Wordcount: 636 words
Summary: May gets to the hatching day fair and helps her family unpack.
NOTE: This is the first draft of a story, so it will most likely contain plot holes, retcons, and other inconsistencies. I’ll come back and fix things once the story (or arc) is complete!
Hatching Day at Pine Reach
Pine Reach was filled with people. May looked out over the crowds with a happy grin, there was such excitement to be had in large crowds. All these people she had not met before, all the old friends. She waved to a set of cousins she saw along the way, yelling greetings that they just heard over the crowd.
Her brother was standing up in the cart, leaning against the rails and scanning the crowd for foxhawks. There were a few school friends also on the road in and they spent a few minutes yelling back and forth until their parents had them shut up and sit down.
She was supposed to meet her best friend’s family once they had parked the cart and unloaded the wares that they had brought to sell in the makeshift tents that were rolled up beside her in the wagon. She’d have to spend some time tending the shop, but her mother had promised her she could go out and play as well.
There was one tin merchant that they had passed earlier that she was hoping to find. He had some marvelous things in the wagon and they had shared a quick conversations on baking items before their cart pulled away.
The banners were out in force, showing the heraldry of the Fox Kingdom. A rampant foxhawk with arrows and a warning bell with the heraldry of the town inscribed on it. Two Beaches had a pair of crossed anchors, signifying the dual fishing harbors, although in recent years the fishing had been slim. Pine Reach had a pine tree and Oak Grove had an oak leave with two acorns. They were not the most terrifying of symbols, but considering what was carrying them, it seemed fitting.
Pine Reach was more or less the same size as Two Beaches, but was more compact. They followed the signed to the parking areas, where the horses were pegged and set to graze and the wagons staked out. There were a lot of cart horses out as well as one or two heavy oxen.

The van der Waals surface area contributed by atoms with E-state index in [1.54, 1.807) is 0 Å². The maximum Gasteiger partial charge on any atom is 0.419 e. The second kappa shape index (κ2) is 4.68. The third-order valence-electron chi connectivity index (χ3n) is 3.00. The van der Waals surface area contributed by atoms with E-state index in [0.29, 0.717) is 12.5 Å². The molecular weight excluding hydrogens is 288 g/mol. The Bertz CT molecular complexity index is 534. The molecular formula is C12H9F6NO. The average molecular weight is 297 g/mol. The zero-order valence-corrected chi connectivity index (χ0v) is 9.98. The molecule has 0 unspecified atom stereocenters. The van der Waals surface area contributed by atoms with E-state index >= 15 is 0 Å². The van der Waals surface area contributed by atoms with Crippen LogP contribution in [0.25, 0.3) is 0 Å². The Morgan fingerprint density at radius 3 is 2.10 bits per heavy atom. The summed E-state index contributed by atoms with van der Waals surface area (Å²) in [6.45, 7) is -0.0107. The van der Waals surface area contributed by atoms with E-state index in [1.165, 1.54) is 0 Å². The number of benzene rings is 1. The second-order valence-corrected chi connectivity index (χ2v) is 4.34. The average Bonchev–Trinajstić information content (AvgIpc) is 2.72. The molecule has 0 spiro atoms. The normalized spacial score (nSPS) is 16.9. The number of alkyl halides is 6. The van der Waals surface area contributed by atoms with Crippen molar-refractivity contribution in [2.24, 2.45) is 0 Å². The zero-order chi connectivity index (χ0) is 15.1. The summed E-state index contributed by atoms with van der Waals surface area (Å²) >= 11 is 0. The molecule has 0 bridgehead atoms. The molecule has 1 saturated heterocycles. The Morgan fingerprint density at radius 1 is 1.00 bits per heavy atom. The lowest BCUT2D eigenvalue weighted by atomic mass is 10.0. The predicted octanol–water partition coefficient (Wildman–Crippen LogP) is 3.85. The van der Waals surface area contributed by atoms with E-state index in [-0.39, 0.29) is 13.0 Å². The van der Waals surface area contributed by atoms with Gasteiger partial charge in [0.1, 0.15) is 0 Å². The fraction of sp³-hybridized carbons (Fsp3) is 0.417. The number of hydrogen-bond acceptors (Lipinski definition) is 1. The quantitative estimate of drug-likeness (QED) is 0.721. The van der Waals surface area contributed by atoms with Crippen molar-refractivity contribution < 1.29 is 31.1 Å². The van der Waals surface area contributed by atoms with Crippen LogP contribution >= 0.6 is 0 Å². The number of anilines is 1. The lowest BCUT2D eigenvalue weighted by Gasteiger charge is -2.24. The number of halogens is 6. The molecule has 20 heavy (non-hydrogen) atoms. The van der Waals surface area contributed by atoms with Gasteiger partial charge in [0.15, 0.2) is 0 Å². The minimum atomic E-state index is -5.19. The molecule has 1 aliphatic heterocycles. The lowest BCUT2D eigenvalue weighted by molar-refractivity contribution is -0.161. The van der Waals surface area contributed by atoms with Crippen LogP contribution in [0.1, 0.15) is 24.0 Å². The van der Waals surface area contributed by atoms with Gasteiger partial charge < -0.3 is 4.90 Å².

The oxen belonged to the smithy’s, and other crafters who were bringing in much heavier loads than May and her family. With some reluctance she helped her mother and father unpack and carry the wares over to their assigned table.
The table was a rough hewn wooden stall, put together just for the hatching and easily disassembled for firewood afterwards. They pulled out the old cloth coverings that they used to make it look a bit more presentable as well as advertise their wares.
They never brought the finer fabrics to the hatching, since the folks here were looking for more serviceable items, not frivolous things. Hatchings were a time to finding husbands and wives, apprentices and fosterlings, this was life building and life needed thick cotton socks and warm woolen overcoats.
Even if life wanted some lace now and then. May sighed wistfully as one of the fancier outfits walked by, but put it aside with a practiced ruefulness. She was going to be a baker, a baker in a city. Maybe she would not be wearing finery to Hatchings, but she’d do well for herself, no they’d do well for themselves. She burnished the mental image of her and Aaron working in the morning to open up shop and that kept her going through the rest of the stall setup.
Once everything was in place her parents sent her and her brother out to wander the faire. It was safe enough with all the local and not so local cousin and relatives and friends watching out for them. To say nothing of the foxknights and the local hired bouncers. There was nothing more civil than a hatching, if only because it was enforced to the gills.